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Coaches compete for the unemployed Swedes

Coaches compete for the unemployed Swedes

| Text: Gunhild Wallin

The Swedish government has charged the Public Employment Service with procuring coaches worth 1.1bn Kronor (€12m) for the year 2009. This created a fast growing market for coaching. Today 900 businesses have a contract with the employment service. The contracts don't guarantee any customers, however, and the businesses offering coaches must do their own marketing.

A cold and grey day in November, central Stockholm. People hurry through the streets, their collars upturned, hats firmly pulled over their heads, wearing wholly scarves. Outside central Stockholm's job centre the drab image is broken by a table filled with flasks of coffee alongside a welcoming handwritten sign saying: 'Looking for a job. Coffee and a chat with CoachStockholm.” Martin and Charlotte are ready to meet jobseekers on their way in to or out of the job centre to tell them what their own company can offer those hunting for a job.Black board

 "A lot of companies got involved in the employment service's procurement process, but we haven't seen the level of marketing we had hoped for. We'll just have to do a lot of our own marketing instead," says Martin from CoachStockholm.

The two are outside the job centre a couple of days a week to market their company and to get in touch with the jobseekers. CoachStockholm offers coaching in several languages, including German and Turkish.

"There's always work to be found, but the individual jobseeker needs to define his or her goals and what they want to do and can do. That's the reason we need matching. We are centrally located in Stockholm and we're experts on job seeking in the Stockholm region. We do some of the work job centres could do before, when they had more time," says Martin.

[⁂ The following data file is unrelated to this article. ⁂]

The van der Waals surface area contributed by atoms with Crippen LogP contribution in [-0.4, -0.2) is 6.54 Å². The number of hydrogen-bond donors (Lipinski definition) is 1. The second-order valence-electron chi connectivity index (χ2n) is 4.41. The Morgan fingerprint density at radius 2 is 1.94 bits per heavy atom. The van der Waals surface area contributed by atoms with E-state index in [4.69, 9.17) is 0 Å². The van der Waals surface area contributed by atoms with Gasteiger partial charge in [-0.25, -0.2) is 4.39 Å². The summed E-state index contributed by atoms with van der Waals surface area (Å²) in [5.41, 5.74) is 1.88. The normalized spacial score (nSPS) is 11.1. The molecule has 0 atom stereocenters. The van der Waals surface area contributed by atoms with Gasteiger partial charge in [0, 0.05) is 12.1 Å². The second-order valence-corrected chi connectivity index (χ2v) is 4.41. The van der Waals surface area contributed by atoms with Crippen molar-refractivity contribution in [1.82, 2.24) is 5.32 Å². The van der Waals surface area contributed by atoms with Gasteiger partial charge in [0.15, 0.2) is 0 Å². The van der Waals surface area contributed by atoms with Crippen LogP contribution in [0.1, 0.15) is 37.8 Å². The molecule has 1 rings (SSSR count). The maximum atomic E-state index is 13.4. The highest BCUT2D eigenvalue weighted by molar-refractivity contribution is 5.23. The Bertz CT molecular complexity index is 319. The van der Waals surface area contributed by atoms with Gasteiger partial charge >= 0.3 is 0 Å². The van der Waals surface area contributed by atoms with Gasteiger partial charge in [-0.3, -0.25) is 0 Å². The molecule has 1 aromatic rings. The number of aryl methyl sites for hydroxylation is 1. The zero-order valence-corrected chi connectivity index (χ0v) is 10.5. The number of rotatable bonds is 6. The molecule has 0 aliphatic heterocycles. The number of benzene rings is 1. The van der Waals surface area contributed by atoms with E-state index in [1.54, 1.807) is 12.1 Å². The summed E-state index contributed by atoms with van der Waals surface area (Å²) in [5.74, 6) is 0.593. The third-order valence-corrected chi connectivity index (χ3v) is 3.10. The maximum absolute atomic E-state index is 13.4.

Private contacts important to find a job

The government's decision to use coaching came as a result of the 2008 economic crisis. Unemployment rose sharply and the government was eager to use coaching to help those who'd recently become unemployed get back into work as soon as possible. There are already so-called adaptation agreements - a deal between the parties which also offers coaching to those who have been made redundant - but the employment service's coaches are there to support those who come and go at the job centres. Every year some one million jobs are filled in Sweden, but only 30 percent of them have been advertised. The rest are filled as a result of individuals' initiative and private contacts, yet many lack such contacts and that's where coaching comes in. The government also wanted to get the private sector involved with the employment service's work, and it wanted to offer many smaller companies the chance to sign a deal. 

"It is scientifically proven the shorter the time you've been unemployed, the easier it is to get a job. If you apply measures quickly for those who still are close to the labour market you increase your chance to get them back into work. That was indeed one of the original tasks for the employment service, but in reality we spent most of our time looking after the long-term unemployed," says Jan Åbjörnsson from the employment service.

A small market which suddenly grew

He was head of procurement when the government's regulation came and therefore responsible for putting the government's ambitions into action. The letter from the government was no more than 1.5 pages long and only gave vague instructions.